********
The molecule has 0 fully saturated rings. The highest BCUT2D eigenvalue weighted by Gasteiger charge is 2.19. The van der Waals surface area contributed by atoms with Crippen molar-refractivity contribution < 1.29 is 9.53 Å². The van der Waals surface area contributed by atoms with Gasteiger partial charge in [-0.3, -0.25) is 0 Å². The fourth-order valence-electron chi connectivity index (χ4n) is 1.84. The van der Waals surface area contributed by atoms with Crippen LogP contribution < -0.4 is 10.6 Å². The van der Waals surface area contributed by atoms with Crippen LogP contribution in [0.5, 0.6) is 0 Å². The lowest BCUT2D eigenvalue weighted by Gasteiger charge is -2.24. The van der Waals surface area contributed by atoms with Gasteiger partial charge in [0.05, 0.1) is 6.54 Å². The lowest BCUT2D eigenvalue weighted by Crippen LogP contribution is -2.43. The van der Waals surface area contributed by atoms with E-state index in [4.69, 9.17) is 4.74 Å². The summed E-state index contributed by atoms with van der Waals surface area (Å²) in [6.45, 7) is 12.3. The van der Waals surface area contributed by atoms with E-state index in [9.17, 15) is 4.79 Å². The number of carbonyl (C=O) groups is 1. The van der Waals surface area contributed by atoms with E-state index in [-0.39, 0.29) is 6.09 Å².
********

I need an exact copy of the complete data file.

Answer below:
The molecule has 0 fully saturated rings. The highest BCUT2D eigenvalue weighted by Gasteiger charge is 2.19. The van der Waals surface area contributed by atoms with Crippen molar-refractivity contribution < 1.29 is 9.53 Å². The van der Waals surface area contributed by atoms with Gasteiger partial charge in [-0.3, -0.25) is 0 Å². The fourth-order valence-electron chi connectivity index (χ4n) is 1.84. The van der Waals surface area contributed by atoms with Crippen LogP contribution < -0.4 is 10.6 Å². The van der Waals surface area contributed by atoms with Crippen LogP contribution in [0.5, 0.6) is 0 Å². The lowest BCUT2D eigenvalue weighted by Gasteiger charge is -2.24. The van der Waals surface area contributed by atoms with Gasteiger partial charge in [0.05, 0.1) is 6.54 Å². The lowest BCUT2D eigenvalue weighted by Crippen LogP contribution is -2.43. The van der Waals surface area contributed by atoms with E-state index in [4.69, 9.17) is 4.74 Å². The summed E-state index contributed by atoms with van der Waals surface area (Å²) in [6.45, 7) is 12.3. The van der Waals surface area contributed by atoms with E-state index in [9.17, 15) is 4.79 Å². The number of carbonyl (C=O) groups is 1. The van der Waals surface area contributed by atoms with E-state index in [-0.39, 0.29) is 6.09 Å².